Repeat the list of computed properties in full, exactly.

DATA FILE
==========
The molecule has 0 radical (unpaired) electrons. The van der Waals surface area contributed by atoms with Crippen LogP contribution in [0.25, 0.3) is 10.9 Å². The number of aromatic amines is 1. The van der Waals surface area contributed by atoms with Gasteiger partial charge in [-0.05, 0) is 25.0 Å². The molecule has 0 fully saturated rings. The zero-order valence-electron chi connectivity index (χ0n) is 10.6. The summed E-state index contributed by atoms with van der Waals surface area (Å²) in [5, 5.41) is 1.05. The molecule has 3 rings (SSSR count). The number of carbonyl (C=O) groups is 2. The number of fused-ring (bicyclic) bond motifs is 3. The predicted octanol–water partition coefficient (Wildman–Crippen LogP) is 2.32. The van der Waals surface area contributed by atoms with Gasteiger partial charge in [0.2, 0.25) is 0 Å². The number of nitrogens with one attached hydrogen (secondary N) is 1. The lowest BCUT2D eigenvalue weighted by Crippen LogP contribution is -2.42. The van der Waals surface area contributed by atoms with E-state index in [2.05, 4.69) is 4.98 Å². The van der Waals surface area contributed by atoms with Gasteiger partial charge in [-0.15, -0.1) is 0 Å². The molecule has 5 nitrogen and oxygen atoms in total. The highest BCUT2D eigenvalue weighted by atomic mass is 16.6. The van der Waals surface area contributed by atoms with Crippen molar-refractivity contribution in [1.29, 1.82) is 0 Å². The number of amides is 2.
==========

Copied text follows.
The molecule has 0 radical (unpaired) electrons. The van der Waals surface area contributed by atoms with Crippen LogP contribution in [0.25, 0.3) is 10.9 Å². The number of aromatic amines is 1. The van der Waals surface area contributed by atoms with Gasteiger partial charge in [-0.05, 0) is 25.0 Å². The molecule has 0 fully saturated rings. The zero-order valence-electron chi connectivity index (χ0n) is 10.6. The summed E-state index contributed by atoms with van der Waals surface area (Å²) in [5, 5.41) is 1.05. The molecule has 3 rings (SSSR count). The number of carbonyl (C=O) groups is 2. The number of fused-ring (bicyclic) bond motifs is 3. The predicted octanol–water partition coefficient (Wildman–Crippen LogP) is 2.32. The van der Waals surface area contributed by atoms with Gasteiger partial charge in [0.2, 0.25) is 0 Å². The number of nitrogens with one attached hydrogen (secondary N) is 1. The lowest BCUT2D eigenvalue weighted by Crippen LogP contribution is -2.42. The van der Waals surface area contributed by atoms with E-state index in [2.05, 4.69) is 4.98 Å². The van der Waals surface area contributed by atoms with Gasteiger partial charge in [-0.15, -0.1) is 0 Å². The molecule has 5 nitrogen and oxygen atoms in total. The highest BCUT2D eigenvalue weighted by atomic mass is 16.6. The van der Waals surface area contributed by atoms with Crippen molar-refractivity contribution in [1.29, 1.82) is 0 Å². The number of amides is 2.